We sought refuge at the Mangatepopo Hut and then turned back to the carpark.
We sought refuge at the Mangatepopo Hut and then turned back to the carpark.
Then we stopped at some pine forests and I called the courier to send Leigh's luggage to the farm house.
Then we stopped at some pine forests and I called the courier to send Leigh’s luggage to the farm house.
We stopped at a thermal spring outside of Taupo.
We soaked in a thermal spring outside of Taupo.
DCIM100GOPRO
It was hot and refreshing.
We ran into some real Kiwi celebrities, Jono and Ben, goofing around in Taupo.
We ran into some real Kiwi celebrities, Jono and Ben, goofing around in Taupo.
They were goofing around in Taupo a few days before sailing a bouncy castle across the largest freshwater lake in Australasia.
The next day, they sailed a bouncy castle across the largest freshwater lake in Australasia.
DCIM100GOPRO
Next it was off to Waiotapu Thermal Wonderland to see geysers, craters, sulfur caves and boiling lakes.
I didn't know the Earth could look like this.
I didn’t know the Earth could look like this.
No trip to New Zealand is complete without visiting Hobbiton.
No trip to New Zealand is complete without visiting Hobbiton.
Bilbo's house.
Bilbo’s house.
On Leigh's last night we watched the sunset from the top of the Kaimai Range.
On Leigh’s last night we watched the sunset from the top of the Kaimai Range.
Beautiful spot.
Beautiful spot.
The Whakatane Rugby team joined us.
The Whakatane Rugby team joined us.
They were drinking beers and sitting in my van with us and being hilarious.
They were drinking beers and sitting in the van with us and being hilarious.

On one of the last nights we had together sleeping in my van, she asked, “After I leave, is this the end?”

It was like she was reading my mind. We had already said goodbye when I left Alice Springs and it was really hard. I didn’t think we would see each other again. She has two years left in Alice Springs and I am living a life of travel and adventure. I need to be free.

I feel like I’m a puzzle piece in your life and one day you will be complete and I will be so happy for you.”

People underestimate her because her English isn’t perfect and she is small and soft spoken. But she is smart and intuitive and cheeky and funny and when she says things like this I realize how incredible she is and how lucky we are to be with each other right now. She understands me and she believes in me.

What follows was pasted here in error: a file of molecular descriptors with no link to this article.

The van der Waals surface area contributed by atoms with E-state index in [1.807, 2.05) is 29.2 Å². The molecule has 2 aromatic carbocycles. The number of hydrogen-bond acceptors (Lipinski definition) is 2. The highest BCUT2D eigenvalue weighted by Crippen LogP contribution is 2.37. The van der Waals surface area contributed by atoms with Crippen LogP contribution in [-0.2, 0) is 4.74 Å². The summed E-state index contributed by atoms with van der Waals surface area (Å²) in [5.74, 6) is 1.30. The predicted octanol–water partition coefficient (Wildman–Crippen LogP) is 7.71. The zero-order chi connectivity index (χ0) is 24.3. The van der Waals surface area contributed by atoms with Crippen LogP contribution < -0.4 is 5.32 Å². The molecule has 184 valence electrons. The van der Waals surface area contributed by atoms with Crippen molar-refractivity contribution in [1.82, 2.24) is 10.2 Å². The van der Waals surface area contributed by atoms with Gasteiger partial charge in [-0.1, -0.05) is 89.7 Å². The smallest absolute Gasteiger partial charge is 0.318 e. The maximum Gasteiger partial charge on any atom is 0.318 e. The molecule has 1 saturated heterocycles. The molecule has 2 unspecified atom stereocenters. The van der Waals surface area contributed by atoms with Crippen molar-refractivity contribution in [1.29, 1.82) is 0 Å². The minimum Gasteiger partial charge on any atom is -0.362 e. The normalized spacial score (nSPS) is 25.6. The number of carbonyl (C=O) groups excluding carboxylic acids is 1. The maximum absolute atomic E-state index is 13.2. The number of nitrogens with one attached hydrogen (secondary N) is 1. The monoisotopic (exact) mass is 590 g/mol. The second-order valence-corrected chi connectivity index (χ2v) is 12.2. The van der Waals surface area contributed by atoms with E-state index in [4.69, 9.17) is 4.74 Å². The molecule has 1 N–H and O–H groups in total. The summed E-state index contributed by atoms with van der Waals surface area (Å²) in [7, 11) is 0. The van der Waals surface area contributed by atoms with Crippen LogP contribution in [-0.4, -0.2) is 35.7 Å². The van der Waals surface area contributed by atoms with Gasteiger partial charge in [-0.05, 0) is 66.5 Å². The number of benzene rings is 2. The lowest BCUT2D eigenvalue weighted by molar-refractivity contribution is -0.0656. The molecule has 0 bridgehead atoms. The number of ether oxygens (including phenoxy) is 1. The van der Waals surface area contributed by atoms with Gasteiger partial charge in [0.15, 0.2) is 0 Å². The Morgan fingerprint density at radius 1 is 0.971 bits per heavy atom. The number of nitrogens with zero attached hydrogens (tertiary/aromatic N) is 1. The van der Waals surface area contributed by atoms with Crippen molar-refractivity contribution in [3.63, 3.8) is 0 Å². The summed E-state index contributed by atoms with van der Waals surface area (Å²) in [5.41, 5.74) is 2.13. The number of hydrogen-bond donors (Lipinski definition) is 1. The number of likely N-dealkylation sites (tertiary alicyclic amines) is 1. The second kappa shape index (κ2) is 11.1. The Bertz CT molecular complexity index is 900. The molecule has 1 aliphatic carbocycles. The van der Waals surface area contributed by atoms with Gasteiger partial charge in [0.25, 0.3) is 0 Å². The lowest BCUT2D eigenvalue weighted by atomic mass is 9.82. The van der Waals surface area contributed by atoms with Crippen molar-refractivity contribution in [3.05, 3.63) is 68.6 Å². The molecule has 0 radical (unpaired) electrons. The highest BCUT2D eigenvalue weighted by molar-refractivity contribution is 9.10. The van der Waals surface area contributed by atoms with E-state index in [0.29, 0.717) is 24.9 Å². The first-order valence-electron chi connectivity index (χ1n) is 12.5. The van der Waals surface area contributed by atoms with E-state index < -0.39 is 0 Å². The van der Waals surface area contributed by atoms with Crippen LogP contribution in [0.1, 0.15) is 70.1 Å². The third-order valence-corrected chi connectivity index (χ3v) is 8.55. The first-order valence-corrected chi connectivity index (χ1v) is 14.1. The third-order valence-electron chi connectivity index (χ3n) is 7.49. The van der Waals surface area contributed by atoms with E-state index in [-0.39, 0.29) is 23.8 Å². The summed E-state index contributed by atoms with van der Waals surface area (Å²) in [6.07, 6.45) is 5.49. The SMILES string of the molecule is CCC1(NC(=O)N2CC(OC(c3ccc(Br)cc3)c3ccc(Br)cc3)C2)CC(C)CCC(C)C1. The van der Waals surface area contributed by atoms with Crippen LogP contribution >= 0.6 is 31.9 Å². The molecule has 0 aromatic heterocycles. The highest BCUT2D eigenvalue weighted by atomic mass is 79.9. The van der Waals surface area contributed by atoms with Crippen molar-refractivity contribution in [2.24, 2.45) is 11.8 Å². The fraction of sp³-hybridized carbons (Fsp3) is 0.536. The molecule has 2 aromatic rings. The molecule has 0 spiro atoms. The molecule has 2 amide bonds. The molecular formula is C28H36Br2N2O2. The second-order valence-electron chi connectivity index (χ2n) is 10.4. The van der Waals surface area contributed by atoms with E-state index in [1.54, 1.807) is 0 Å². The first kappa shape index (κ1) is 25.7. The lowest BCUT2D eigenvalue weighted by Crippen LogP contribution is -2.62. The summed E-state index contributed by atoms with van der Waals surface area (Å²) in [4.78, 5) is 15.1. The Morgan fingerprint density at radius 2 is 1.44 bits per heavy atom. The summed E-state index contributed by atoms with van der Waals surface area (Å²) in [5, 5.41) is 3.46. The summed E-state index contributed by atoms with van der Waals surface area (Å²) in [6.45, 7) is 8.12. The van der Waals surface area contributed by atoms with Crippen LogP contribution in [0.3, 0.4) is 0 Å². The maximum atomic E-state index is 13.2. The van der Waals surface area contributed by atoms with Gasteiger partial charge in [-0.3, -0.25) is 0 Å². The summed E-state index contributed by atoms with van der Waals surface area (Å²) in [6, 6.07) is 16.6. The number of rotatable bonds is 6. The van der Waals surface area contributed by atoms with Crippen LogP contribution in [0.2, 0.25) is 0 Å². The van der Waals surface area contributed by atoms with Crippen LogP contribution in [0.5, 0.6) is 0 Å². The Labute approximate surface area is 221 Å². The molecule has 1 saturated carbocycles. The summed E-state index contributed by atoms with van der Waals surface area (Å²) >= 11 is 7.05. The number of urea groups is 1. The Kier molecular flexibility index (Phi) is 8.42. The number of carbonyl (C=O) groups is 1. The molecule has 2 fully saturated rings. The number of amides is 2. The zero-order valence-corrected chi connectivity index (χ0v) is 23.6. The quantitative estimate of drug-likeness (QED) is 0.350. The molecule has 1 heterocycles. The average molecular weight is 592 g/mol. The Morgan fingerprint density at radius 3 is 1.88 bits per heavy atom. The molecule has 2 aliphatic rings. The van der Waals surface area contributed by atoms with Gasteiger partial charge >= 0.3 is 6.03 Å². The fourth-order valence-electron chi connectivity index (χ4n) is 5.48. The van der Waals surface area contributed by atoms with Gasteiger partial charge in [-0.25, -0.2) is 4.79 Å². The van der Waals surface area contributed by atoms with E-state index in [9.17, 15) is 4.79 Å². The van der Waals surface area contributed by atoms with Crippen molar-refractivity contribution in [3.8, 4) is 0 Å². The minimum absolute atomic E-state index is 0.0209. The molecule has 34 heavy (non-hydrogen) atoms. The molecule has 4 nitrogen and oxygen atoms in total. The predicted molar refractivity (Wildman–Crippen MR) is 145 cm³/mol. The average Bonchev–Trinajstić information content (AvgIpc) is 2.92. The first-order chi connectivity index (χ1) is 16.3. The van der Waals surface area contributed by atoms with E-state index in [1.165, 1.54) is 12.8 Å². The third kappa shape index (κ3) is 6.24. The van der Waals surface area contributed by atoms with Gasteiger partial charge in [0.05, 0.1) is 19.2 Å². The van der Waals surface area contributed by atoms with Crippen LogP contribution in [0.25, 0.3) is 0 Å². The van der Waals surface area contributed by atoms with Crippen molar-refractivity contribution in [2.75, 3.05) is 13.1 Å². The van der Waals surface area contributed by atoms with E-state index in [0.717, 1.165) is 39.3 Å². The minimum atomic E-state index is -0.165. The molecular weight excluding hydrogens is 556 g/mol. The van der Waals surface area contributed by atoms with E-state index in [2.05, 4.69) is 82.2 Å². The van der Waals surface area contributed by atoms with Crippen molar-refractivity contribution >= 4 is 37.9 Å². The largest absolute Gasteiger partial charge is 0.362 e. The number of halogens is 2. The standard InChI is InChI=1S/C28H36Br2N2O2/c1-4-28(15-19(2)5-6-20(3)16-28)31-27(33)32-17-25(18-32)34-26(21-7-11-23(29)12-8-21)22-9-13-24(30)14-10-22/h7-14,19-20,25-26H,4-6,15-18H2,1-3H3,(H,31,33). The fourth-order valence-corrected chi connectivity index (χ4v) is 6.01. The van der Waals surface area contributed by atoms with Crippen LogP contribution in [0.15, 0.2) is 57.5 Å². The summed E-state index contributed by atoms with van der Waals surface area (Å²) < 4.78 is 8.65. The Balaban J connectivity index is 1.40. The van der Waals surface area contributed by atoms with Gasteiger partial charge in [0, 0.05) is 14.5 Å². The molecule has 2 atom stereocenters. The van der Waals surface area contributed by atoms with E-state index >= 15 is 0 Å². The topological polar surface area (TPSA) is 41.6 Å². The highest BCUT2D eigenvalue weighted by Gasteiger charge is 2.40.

She is 23 and she is young and she wants to be free. After two years of learning and developing her skills as a chef, she will be a talented Australian Citizen with the entire world and all of it’s food ready to be diced, sautéed and plated. One day I will dine in her 5-star restaurant.

She asks me if it is hard to always be leaving. The emotions come in waves. I’m anxious in the process of making my preparations and saying my goodbyes. But once I’m packed and charged and on the road, it’s pure euphoria. I can stop at hostels to find work if I want or I can keep camping and traveling.

As we drive to the airport, she says, “It’s so hard not to cry because that’s all I can do.”

The second goodbye was easier for me. When I left Alice Springs I was leaving a steady job, my best friend from back home, an easy life in the outback and my girlfriend and I was heading to a new country where I had to start all of that over again. This goodbye is different. She is the one who is leaving and I  know what I’m doing.

I’m not sure if this is the end, but I’m so glad you joined me.

…And now I’m alone with the road and the wild chickens and the travelers and the sunset. This is where I’m supposed to be.

The Alternate Universe

Beeeeeeeeeeeeeeeeeeeeeeeeeeeeeeeeeeeeeeeeeeeep, clang, clang, clang.

Uh oh.

As I down shifted into fourth gear to stop at the tollbooth outside Tauranga, the engine stalled out. This wasn’t one of the regular stalls I had become accustomed to on frosty mornings. The temperature gauge had been slowly rising and I had been looking for a place to stop since I entered the motorway seven minutes ago.

I roll up to the tollbooth with the engine silent and a trail of smoke following me. I hand over a two-dollar coin and try to turn the engine over. Crung, crung, crung. The poor old lady in the tool booth shuts her window to escape the smoke and jumps in the adjacent booth. I realize this isn’t going to end well.

I scoot out, get down real low, and push my van through the boom gates with one hand on the steering wheel. Once I have some momentum I hop into the driver’s seat try to start it again using the old trick from Little Miss Sunshine. It’s not happening. But suddenly my van lurches forward.

“Steer to the side,” I hear from behind me. A young tradesman wearing a high vis jersey magically appears to give me a push.

Strangely enough the only thing that brought me to Tauranga is my AA membership that is now my saving grace. If you buy any 28-year-old vehicle it’s probably smart to sign up for a service that provides free roadside assistance, tows to the nearest workshop and a free eye exam at an optometry chain with the nearest location conveniently located 45 minutes away from where I’m staying. I was on my last set of contact lenses and my prescription had expired so I decided to take advantage of the latter. An eye exam turned into an excuse to take a day off of work on the farm to drive over the Kaimai ranges to see the coast and the short-but-sweet Mount Maunganui.

IMG_2426
The breathtaking beach below the mountain.

It was a great day until I started to drive back to Matamata. Now I find myself on the side of the road by a tollbooth on the phone with the Automobile Association. Raj is on the scene 20 minutes later. He takes a look at the engine.

It’s hot,” he says in a thick Indian accent.

He instructs me to start up the engine with some revs. He wants to check the radiator cap but we would have to wait until it cools down.

“I recommend you don’t drive this vehicle. It might be a couple hundred dollars to fix it now, but if you keep driving you can blow the head gasket.”